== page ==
Family members (wives, husbands or children) can become another source of fear in Irish folk tales, especially when their true identity is doubted. Changelings, those malicious and despicable entities from the fairy realm, are depicted all across Europe and Ireland is no exception. In Irish traditions, the creatures come from the sídhe and have been swapped with human babies by the fairyfolk. One can recognize a changeling by their intelligence, their behavior and abilities or physical traits which may resemble those of a human baby yet are somehow off-putting.

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you might ask. Well, very probably, yes - although there is a lack of contemporary occurrences (thankfully so). On a similar note, the next example is which of supernatural partners – mostly wives – or even neighbors (mostly female neighbors as well). These revolve around similar themes to changelings and proved to have had some terrible effects on real families. Stories about these magical beings are plenty as well, with a praised protagonist having been deceived and discovering the truth about their loved one or neighbor. Then again this idea of living among dangerous people has been used and re-used in horror, think of Stephen King and The Shining (1977) or even John W. Campbell’s Who goes there? (1938) which inspired the notorious movie “The Thing” in 1982. In the case of the fairy wife, the best way to describe the motif might be by learning about Bridget Cleary, whose murder gained notoriety due to its nature (this example is in no way an attempt to romanticize her death). You are invited to read this article to grasp the concept, which bears a resemblance to the horror of exorcism practices – both in fiction and real reports.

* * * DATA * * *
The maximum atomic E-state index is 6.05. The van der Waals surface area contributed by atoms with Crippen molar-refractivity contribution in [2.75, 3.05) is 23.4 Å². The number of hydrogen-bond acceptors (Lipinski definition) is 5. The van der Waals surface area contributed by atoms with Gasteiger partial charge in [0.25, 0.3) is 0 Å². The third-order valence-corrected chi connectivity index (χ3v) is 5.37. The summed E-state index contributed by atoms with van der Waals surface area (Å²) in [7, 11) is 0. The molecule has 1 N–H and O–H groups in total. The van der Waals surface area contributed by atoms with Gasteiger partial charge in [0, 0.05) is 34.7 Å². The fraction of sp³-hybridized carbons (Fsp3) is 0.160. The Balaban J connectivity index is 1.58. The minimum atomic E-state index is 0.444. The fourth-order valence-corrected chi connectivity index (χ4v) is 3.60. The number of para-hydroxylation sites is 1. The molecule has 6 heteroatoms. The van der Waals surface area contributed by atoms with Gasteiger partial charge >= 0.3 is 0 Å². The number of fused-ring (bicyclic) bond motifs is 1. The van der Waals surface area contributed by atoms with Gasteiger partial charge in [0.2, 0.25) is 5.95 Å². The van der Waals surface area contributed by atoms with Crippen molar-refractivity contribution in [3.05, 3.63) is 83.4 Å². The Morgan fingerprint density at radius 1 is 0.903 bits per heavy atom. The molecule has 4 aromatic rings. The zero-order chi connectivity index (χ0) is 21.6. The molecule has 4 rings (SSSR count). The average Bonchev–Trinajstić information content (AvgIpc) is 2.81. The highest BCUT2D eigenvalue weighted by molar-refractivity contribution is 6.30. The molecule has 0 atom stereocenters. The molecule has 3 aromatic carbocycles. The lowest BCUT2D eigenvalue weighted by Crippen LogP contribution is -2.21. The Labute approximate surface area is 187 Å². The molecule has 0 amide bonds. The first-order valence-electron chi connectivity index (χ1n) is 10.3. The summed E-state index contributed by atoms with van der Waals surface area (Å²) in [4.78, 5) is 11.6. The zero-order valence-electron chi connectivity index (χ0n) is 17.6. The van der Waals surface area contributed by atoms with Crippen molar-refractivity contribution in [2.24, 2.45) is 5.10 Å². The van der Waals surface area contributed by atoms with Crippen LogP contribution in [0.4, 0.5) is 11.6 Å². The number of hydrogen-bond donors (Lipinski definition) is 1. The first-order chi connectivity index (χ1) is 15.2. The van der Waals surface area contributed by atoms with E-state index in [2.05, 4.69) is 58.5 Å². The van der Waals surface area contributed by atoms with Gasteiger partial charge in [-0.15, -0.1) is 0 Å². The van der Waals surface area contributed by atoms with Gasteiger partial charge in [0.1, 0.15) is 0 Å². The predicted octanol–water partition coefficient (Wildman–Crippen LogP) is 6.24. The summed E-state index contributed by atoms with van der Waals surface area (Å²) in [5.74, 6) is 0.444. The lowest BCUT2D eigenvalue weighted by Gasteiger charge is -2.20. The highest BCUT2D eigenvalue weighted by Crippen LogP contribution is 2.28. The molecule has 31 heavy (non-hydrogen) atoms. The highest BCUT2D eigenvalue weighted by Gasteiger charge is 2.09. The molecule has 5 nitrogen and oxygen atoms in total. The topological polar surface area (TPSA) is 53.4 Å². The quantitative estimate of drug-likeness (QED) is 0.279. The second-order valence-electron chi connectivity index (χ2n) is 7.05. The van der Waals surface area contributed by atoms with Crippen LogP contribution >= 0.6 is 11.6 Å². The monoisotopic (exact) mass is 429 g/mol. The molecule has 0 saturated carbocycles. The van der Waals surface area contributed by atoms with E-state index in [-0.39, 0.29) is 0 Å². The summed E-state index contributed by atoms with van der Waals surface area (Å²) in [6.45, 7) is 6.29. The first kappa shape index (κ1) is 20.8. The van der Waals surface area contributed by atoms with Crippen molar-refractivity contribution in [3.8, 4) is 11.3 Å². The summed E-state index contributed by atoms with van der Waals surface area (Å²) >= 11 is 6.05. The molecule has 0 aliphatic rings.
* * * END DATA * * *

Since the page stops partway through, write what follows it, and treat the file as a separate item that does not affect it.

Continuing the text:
As for neighbors, one of the most common tale is which of the hare-woman. Stories about women using shape-shifting abilities to transform into most frequently a hare to approach the main protagonist’s cattle and suck the milk out of the cows’ udders. Often times the protagonist is a male farmer who injures the hare and finds his neighbor bearing the same wound. This story is not necessary fearsome in most instances but rather unnerving, yet it still finds its place here in this argument as it participates in the creation of this lore surrounding the fairies – their tendencies to steal, conceal and mislead humans, and the depiction of Ireland’s nature as an hostile and dangerous environment.

To conclude, and maybe most importantly, if you ever feel like craving both Irishness and a good shiver down your spine, you can always watch the 1993 movie Leprechaun, but I must warn you : it will probably be disappointing (and somehow the 2018 sequel managed to be worse).

Published 4 May 2021 (Edited 5 July 2021)